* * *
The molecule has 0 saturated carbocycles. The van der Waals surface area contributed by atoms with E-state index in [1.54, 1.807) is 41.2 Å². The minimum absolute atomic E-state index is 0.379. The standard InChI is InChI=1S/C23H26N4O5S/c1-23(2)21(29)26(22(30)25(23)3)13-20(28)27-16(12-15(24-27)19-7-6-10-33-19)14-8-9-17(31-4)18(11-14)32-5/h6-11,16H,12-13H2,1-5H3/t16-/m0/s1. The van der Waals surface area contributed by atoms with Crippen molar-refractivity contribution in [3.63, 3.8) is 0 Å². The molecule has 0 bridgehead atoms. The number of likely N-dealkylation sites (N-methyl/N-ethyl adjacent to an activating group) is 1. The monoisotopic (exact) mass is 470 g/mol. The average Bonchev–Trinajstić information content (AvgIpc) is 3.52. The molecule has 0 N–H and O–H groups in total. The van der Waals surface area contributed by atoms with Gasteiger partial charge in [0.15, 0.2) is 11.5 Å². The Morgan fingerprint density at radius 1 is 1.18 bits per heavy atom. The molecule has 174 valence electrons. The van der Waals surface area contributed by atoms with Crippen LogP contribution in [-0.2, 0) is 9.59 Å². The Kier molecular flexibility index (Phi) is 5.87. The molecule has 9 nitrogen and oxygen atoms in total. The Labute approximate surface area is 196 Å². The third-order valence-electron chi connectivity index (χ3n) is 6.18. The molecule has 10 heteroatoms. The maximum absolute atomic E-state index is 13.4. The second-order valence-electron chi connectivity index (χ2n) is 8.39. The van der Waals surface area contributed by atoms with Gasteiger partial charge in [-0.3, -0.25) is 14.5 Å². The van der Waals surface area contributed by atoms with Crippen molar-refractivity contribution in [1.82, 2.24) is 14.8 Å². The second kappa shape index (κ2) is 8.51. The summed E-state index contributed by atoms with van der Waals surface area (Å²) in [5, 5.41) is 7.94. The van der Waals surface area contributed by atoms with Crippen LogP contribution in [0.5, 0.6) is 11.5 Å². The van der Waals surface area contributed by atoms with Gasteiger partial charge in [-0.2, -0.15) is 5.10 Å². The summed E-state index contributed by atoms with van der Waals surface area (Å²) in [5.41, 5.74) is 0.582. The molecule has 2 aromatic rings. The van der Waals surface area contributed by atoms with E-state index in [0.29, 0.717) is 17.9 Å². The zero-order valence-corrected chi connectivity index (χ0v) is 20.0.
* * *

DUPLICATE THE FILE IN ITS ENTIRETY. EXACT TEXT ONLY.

The molecule has 0 saturated carbocycles. The van der Waals surface area contributed by atoms with E-state index in [1.54, 1.807) is 41.2 Å². The minimum absolute atomic E-state index is 0.379. The standard InChI is InChI=1S/C23H26N4O5S/c1-23(2)21(29)26(22(30)25(23)3)13-20(28)27-16(12-15(24-27)19-7-6-10-33-19)14-8-9-17(31-4)18(11-14)32-5/h6-11,16H,12-13H2,1-5H3/t16-/m0/s1. The van der Waals surface area contributed by atoms with Crippen molar-refractivity contribution in [3.63, 3.8) is 0 Å². The molecule has 0 bridgehead atoms. The number of likely N-dealkylation sites (N-methyl/N-ethyl adjacent to an activating group) is 1. The monoisotopic (exact) mass is 470 g/mol. The average Bonchev–Trinajstić information content (AvgIpc) is 3.52. The molecule has 0 N–H and O–H groups in total. The van der Waals surface area contributed by atoms with Gasteiger partial charge in [0.15, 0.2) is 11.5 Å². The Morgan fingerprint density at radius 1 is 1.18 bits per heavy atom. The molecule has 174 valence electrons. The van der Waals surface area contributed by atoms with Crippen LogP contribution in [-0.2, 0) is 9.59 Å². The Kier molecular flexibility index (Phi) is 5.87. The molecule has 9 nitrogen and oxygen atoms in total. The Labute approximate surface area is 196 Å². The third-order valence-electron chi connectivity index (χ3n) is 6.18. The molecule has 10 heteroatoms. The maximum absolute atomic E-state index is 13.4. The second-order valence-electron chi connectivity index (χ2n) is 8.39. The van der Waals surface area contributed by atoms with Gasteiger partial charge in [-0.3, -0.25) is 14.5 Å². The van der Waals surface area contributed by atoms with Crippen molar-refractivity contribution in [1.82, 2.24) is 14.8 Å². The second kappa shape index (κ2) is 8.51. The summed E-state index contributed by atoms with van der Waals surface area (Å²) in [5, 5.41) is 7.94. The van der Waals surface area contributed by atoms with Crippen LogP contribution in [0.5, 0.6) is 11.5 Å². The van der Waals surface area contributed by atoms with Gasteiger partial charge in [-0.2, -0.15) is 5.10 Å². The summed E-state index contributed by atoms with van der Waals surface area (Å²) in [5.41, 5.74) is 0.582. The molecule has 2 aromatic rings. The van der Waals surface area contributed by atoms with E-state index in [0.29, 0.717) is 17.9 Å². The zero-order valence-corrected chi connectivity index (χ0v) is 20.0.